If you don't make any offer, nothing will happen.

If you make the wrong offer at the wrong time, nothing will happen.

So you need to know what the appropriate offer is depending on where your prospects or customers are in the buying/selling relationship.

Once you know that, you'll be in a much better position to move your prospects and customers up to the buying stage.

3. Tell 'em what you want them to do next
Don't assume that your prospects will know what they should do to take advantage of your offer -- chances are, they won't.

If you want them to call and ask for something, then tell them that.

If you want them to write to an address and request something, then tell them.

If you want them to drop your post card in the mail, then tell them.

If you want them to visit a link on your web site, then tell them to 'Click here to receive your...'
Don't brush this key aside by thinking that it sounds too simple to be very important. It is the simplest concepts that are the most powerful and most effective in getting people to take action. It doesn't have to be complicated, and it shouldn't be complicated.

Your prospects and customers want to be clearly led through your buying process. They want to have the steps spelled out for them. If you don't tell people exactly what to do or exactly what to ask for, many of them will not take any action at all. Make it easy for your prospects and customers to buy, tell them what to do next.

4. SendOutCards.com as a Marketing Tool
You can create a clever Marketing piece taking all the things mentioned above with SendOutCards and send it to your existing customers as well as prospective customers. Remember to focus you piece to address: What's in it for me? (WIIFM).

Monday, January 28, 2008

Marketing Strategy: New Business from Old Clients

Most products and services don’t simply “take off" because of a brilliant design or great quality control during the manufacturing process. Outstanding sales numbers are – to a large extent – always the result of a great marketing strategy. Our Sales and Marketing services will help you break down every aspect of your marketing plan. After determining your target market, we will help you develop a marketing strategy towards those potential customers who are most likely to become buyers. This way, whether it's a brilliant  product or a much needed service they will be correctly positioned to finally “take off.”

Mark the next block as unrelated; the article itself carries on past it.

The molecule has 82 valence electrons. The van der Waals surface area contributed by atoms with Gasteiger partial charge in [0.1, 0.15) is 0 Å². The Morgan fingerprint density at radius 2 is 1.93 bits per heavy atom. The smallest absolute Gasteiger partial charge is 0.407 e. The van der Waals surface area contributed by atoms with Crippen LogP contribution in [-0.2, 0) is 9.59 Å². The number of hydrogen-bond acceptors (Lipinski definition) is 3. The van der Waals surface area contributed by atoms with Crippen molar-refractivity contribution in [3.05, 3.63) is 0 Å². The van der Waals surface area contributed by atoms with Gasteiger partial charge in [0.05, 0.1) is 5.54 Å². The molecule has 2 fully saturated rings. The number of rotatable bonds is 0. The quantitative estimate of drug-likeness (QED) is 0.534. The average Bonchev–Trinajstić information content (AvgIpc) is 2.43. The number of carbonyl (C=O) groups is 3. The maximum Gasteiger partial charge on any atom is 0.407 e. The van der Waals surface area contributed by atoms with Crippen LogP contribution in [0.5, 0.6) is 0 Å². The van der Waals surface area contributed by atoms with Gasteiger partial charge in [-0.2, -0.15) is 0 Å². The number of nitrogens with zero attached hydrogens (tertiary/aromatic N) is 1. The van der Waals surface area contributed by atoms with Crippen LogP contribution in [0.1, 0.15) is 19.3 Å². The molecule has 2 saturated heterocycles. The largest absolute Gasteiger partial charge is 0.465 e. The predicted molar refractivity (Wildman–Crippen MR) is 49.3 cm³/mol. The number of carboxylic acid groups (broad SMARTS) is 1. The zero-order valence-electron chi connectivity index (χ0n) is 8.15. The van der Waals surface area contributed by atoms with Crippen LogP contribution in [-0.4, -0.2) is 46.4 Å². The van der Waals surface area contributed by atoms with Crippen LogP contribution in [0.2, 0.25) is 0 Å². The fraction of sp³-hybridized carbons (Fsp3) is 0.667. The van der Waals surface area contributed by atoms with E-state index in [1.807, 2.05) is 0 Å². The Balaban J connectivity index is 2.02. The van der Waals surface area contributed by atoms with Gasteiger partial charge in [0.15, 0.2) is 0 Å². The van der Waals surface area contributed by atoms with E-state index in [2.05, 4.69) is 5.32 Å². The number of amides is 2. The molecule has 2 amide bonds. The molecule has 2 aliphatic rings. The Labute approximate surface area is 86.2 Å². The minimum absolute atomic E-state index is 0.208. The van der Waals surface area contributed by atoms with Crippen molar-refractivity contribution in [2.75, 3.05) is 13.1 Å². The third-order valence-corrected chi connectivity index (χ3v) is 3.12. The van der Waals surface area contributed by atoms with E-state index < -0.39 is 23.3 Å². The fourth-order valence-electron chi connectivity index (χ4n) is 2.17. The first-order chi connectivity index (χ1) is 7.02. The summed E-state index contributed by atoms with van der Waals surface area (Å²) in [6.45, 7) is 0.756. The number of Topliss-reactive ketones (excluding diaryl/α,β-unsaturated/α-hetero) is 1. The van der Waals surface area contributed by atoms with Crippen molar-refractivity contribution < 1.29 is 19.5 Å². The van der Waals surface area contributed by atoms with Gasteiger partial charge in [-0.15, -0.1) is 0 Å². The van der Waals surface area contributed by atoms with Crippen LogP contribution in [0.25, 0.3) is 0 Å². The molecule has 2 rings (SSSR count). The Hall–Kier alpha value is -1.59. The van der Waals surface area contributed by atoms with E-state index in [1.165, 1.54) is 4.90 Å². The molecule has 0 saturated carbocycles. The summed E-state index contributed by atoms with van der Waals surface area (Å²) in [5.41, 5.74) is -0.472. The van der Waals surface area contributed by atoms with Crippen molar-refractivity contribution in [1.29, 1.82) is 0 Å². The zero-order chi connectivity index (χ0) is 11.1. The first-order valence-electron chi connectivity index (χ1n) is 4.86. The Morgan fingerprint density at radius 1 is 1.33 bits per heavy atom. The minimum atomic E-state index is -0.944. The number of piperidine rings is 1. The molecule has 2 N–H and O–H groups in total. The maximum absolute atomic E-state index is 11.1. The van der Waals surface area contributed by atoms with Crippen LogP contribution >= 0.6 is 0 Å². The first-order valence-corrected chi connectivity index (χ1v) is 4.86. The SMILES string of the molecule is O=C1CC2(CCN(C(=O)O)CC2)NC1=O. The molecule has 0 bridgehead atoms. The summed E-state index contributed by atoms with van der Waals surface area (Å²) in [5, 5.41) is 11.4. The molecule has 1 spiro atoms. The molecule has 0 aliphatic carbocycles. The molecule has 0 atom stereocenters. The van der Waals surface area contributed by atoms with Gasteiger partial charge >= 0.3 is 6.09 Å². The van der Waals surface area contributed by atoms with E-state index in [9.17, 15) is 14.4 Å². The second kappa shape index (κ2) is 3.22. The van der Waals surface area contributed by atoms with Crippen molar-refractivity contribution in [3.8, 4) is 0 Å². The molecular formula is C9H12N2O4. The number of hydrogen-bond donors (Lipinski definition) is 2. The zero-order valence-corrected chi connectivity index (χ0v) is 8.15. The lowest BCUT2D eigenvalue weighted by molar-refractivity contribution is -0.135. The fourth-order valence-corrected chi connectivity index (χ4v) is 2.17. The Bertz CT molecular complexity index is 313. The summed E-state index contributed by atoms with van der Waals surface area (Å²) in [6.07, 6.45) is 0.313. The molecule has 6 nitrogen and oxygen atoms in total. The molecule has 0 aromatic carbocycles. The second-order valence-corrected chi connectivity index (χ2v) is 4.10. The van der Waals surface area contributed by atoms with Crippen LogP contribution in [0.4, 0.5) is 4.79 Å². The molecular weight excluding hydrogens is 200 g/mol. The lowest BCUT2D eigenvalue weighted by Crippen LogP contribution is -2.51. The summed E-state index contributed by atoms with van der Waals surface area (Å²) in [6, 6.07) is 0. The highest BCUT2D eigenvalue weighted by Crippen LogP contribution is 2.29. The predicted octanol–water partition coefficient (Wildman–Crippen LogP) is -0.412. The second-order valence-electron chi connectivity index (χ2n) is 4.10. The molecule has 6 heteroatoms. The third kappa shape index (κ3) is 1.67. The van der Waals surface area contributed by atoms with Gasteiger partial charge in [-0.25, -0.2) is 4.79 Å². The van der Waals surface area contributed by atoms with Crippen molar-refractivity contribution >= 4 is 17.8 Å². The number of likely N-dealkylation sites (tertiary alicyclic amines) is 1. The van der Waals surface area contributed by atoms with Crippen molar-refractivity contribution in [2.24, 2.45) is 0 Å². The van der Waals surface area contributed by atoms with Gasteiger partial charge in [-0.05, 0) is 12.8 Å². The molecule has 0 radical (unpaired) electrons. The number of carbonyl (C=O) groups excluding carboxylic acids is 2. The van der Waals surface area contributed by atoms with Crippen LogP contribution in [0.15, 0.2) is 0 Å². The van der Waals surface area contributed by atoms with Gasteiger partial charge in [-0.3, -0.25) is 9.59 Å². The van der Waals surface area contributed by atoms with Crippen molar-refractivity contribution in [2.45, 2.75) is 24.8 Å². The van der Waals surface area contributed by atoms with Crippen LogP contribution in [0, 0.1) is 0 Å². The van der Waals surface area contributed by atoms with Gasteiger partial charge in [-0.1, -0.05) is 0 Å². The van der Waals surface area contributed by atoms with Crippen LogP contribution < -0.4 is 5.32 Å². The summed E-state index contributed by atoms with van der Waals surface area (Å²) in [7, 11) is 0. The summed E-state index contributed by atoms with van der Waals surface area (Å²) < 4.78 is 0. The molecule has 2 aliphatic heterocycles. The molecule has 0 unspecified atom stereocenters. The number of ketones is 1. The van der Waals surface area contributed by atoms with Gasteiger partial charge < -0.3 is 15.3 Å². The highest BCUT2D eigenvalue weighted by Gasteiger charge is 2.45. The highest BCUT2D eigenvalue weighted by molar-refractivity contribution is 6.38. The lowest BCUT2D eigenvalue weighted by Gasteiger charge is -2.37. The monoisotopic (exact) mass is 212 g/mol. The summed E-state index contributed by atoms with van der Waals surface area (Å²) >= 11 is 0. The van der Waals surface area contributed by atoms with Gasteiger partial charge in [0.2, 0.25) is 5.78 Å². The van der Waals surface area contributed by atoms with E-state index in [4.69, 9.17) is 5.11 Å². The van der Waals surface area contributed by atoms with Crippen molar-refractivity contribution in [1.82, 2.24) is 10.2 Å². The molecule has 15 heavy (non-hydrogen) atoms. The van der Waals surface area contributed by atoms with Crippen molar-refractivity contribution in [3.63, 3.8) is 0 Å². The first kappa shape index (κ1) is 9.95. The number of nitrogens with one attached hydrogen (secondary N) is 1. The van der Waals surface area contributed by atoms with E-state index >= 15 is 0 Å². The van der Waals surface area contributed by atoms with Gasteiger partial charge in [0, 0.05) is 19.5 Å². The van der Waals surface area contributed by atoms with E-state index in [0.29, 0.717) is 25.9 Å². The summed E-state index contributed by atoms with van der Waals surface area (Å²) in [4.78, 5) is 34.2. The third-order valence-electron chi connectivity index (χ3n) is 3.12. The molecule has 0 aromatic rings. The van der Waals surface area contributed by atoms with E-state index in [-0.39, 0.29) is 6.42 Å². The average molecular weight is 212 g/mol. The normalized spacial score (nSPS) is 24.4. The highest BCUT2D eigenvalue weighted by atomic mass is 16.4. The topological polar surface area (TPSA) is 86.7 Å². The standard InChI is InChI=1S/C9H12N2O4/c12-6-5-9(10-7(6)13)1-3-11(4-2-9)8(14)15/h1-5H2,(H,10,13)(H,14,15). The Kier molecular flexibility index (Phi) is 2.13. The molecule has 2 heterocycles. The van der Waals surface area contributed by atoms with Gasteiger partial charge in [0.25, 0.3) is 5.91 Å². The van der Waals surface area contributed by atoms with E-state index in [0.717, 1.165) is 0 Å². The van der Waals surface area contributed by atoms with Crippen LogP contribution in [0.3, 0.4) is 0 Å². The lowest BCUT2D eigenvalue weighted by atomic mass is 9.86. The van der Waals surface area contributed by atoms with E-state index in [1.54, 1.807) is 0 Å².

Phones not ringing? Orders down? Customers not walking in the door? It's time to take action. But before you spend a fortune trying to drum up new business; why not get in touch with those people who once loved you -- your former customers. Remember them?

As hard as companies work to solicit and serve customers, I'm always surprised by how little most businesses do to stay in touch with those they once served so well. Many seem to have the attitude that once a job is done; it's done; once a product is sold, it's sold, and the relationship with the customer is over.

That's short-term thinking. Former customers are the best source for future sales, even in businesses where customers make purchases only every few years. After all, satisfied customers talk to others, so they're an important referral source. It costs two to 40 times as much to acquire a customer as it does to keep one. So once you've got one, don't lose them.

Of course, its best if you develop an ongoing customer communication program for example SendOutCards.com. But don't wait for that if you need dollars in the cash register now.

To get started on a contact program:

Make a list. If you're like most of us, you've got contact information all over: stacks of business cards, address lists in word processing files, customer invoices on a different computer altogether. Take a few hours to compile a list. Start with ALL former customers or clients -- go back at least five years. But don't stop there. Add anyone who has been -- or might be -- a source of referrals. This includes industry colleagues, suppliers, friends, even some relatives. Go through your address book, your accounts, those business card stacks, and your email in-box to jog your memory.

Select contact methods. Phone calls are a simple, personal, and effective way to touch base, and it's harder for someone to ignore your phone call than it is an email or a letter. Of course, calling takes time, so you may want to limit that to only your most likely prospects. E-mail can also be effective if you make your email personal rather than seeming like spam. I suspect you may not have current email addresses for many people on your contact list. So don't overlook the mail! Send them a customer appreciation card through the SendOutCards.com service. The key is to be as personal as possible.

Figure out what to say . You don't need a specific reason to contact a former customer. You can tell them the truth, "it's been a while since we've talked, and I'm just touching base. I wanted to see how you've been and if there's anything I can do for you." You'll probably get more sales, however, if you make a specific offer, especially with a significant discount. One caution: if you haven't been in contact with someone for a long time, find out what's going on with them before making a sales pitch; their situation may have changed considerably. With referral sources and other contacts, tell them you're touching base to see how they're doing and to see if they know of anyone who might need your products or services.

Remember, it is said that Appreciation Wins over Self Promotion. So determine how ambitious you want to be and put together a plan that makes sense, is cost effective and allows you genuinely express sincere appreciation to your past customers. After all, they helped you get to where you are today.

We get so caught up serving current accounts that we didn't have the time -- or the need -- to sustain connections with former customers or potential referral sources. Regardless of how well your business is doing, it's time to get back to those fundamentals. Remember, "word of mouth" advertising doesn't just happen; it has to be nurtured. So stay in touch and send them a card or pick up that phone!